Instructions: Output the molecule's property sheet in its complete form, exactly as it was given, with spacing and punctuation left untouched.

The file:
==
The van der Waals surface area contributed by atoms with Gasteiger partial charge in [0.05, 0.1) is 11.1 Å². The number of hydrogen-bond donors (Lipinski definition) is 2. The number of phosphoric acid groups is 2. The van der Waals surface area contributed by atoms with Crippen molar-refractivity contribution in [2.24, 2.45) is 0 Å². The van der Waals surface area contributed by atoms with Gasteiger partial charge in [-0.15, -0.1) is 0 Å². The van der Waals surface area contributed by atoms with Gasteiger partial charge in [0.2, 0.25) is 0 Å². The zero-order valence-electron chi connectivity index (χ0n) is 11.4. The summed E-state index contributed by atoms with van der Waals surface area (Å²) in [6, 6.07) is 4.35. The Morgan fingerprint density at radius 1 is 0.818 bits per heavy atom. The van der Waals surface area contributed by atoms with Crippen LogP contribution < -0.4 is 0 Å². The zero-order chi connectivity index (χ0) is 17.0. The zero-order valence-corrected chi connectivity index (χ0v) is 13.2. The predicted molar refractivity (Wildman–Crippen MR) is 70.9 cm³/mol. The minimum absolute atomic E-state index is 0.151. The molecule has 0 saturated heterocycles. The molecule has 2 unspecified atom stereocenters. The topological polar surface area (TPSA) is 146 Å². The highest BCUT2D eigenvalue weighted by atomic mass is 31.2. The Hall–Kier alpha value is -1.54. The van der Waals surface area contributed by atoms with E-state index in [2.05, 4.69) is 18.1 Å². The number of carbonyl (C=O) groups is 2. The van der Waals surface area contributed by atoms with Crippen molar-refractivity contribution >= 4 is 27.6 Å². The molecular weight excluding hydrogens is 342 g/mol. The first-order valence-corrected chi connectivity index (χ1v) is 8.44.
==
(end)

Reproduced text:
The van der Waals surface area contributed by atoms with Gasteiger partial charge in [0.05, 0.1) is 11.1 Å². The number of hydrogen-bond donors (Lipinski definition) is 2. The number of phosphoric acid groups is 2. The van der Waals surface area contributed by atoms with Crippen molar-refractivity contribution in [2.24, 2.45) is 0 Å². The van der Waals surface area contributed by atoms with Gasteiger partial charge in [-0.15, -0.1) is 0 Å². The van der Waals surface area contributed by atoms with Gasteiger partial charge in [0.2, 0.25) is 0 Å². The zero-order valence-electron chi connectivity index (χ0n) is 11.4. The summed E-state index contributed by atoms with van der Waals surface area (Å²) in [6, 6.07) is 4.35. The Morgan fingerprint density at radius 1 is 0.818 bits per heavy atom. The van der Waals surface area contributed by atoms with Crippen LogP contribution < -0.4 is 0 Å². The zero-order chi connectivity index (χ0) is 17.0. The zero-order valence-corrected chi connectivity index (χ0v) is 13.2. The predicted molar refractivity (Wildman–Crippen MR) is 70.9 cm³/mol. The minimum absolute atomic E-state index is 0.151. The molecule has 0 saturated heterocycles. The molecule has 2 unspecified atom stereocenters. The topological polar surface area (TPSA) is 146 Å². The highest BCUT2D eigenvalue weighted by atomic mass is 31.2. The Hall–Kier alpha value is -1.54. The van der Waals surface area contributed by atoms with E-state index in [2.05, 4.69) is 18.1 Å². The number of carbonyl (C=O) groups is 2. The van der Waals surface area contributed by atoms with Crippen molar-refractivity contribution >= 4 is 27.6 Å². The molecular weight excluding hydrogens is 342 g/mol. The first-order valence-corrected chi connectivity index (χ1v) is 8.44.